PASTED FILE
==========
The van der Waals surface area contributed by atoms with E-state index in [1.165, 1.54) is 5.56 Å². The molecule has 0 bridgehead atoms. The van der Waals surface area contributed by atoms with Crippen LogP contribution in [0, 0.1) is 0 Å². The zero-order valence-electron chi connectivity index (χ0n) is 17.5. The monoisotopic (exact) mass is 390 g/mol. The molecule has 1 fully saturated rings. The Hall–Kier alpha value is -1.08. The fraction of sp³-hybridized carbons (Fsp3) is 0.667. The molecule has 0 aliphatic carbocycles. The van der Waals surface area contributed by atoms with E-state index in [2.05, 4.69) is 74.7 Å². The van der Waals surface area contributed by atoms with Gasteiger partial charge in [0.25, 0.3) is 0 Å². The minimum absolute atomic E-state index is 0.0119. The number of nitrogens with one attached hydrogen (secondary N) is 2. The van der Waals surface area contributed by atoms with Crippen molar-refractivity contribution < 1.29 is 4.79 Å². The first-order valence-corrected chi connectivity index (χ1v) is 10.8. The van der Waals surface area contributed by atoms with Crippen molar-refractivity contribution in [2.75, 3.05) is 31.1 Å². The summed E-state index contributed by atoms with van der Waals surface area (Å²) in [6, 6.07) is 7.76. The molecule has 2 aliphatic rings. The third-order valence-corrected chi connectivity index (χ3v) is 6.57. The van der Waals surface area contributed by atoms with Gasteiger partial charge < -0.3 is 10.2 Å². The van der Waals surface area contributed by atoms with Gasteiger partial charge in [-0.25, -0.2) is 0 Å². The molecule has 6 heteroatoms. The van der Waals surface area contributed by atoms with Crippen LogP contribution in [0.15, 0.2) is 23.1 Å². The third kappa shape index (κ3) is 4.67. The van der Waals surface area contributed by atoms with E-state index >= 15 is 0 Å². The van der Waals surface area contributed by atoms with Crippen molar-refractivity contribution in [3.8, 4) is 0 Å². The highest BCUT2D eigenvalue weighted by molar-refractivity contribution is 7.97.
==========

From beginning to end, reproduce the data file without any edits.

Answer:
The van der Waals surface area contributed by atoms with E-state index in [1.165, 1.54) is 5.56 Å². The molecule has 0 bridgehead atoms. The van der Waals surface area contributed by atoms with Crippen LogP contribution in [0, 0.1) is 0 Å². The zero-order valence-electron chi connectivity index (χ0n) is 17.5. The monoisotopic (exact) mass is 390 g/mol. The molecule has 1 fully saturated rings. The Hall–Kier alpha value is -1.08. The fraction of sp³-hybridized carbons (Fsp3) is 0.667. The molecule has 0 aliphatic carbocycles. The van der Waals surface area contributed by atoms with E-state index in [2.05, 4.69) is 74.7 Å². The van der Waals surface area contributed by atoms with Gasteiger partial charge in [0.25, 0.3) is 0 Å². The minimum absolute atomic E-state index is 0.0119. The number of nitrogens with one attached hydrogen (secondary N) is 2. The van der Waals surface area contributed by atoms with Crippen molar-refractivity contribution < 1.29 is 4.79 Å². The first-order valence-corrected chi connectivity index (χ1v) is 10.8. The van der Waals surface area contributed by atoms with Crippen molar-refractivity contribution in [2.75, 3.05) is 31.1 Å². The summed E-state index contributed by atoms with van der Waals surface area (Å²) in [6, 6.07) is 7.76. The molecule has 2 aliphatic rings. The third-order valence-corrected chi connectivity index (χ3v) is 6.57. The van der Waals surface area contributed by atoms with Gasteiger partial charge < -0.3 is 10.2 Å². The van der Waals surface area contributed by atoms with Gasteiger partial charge in [-0.25, -0.2) is 0 Å². The molecule has 6 heteroatoms. The van der Waals surface area contributed by atoms with Crippen LogP contribution in [0.15, 0.2) is 23.1 Å². The third kappa shape index (κ3) is 4.67. The van der Waals surface area contributed by atoms with E-state index >= 15 is 0 Å². The van der Waals surface area contributed by atoms with Crippen molar-refractivity contribution in [3.8, 4) is 0 Å². The highest BCUT2D eigenvalue weighted by molar-refractivity contribution is 7.97.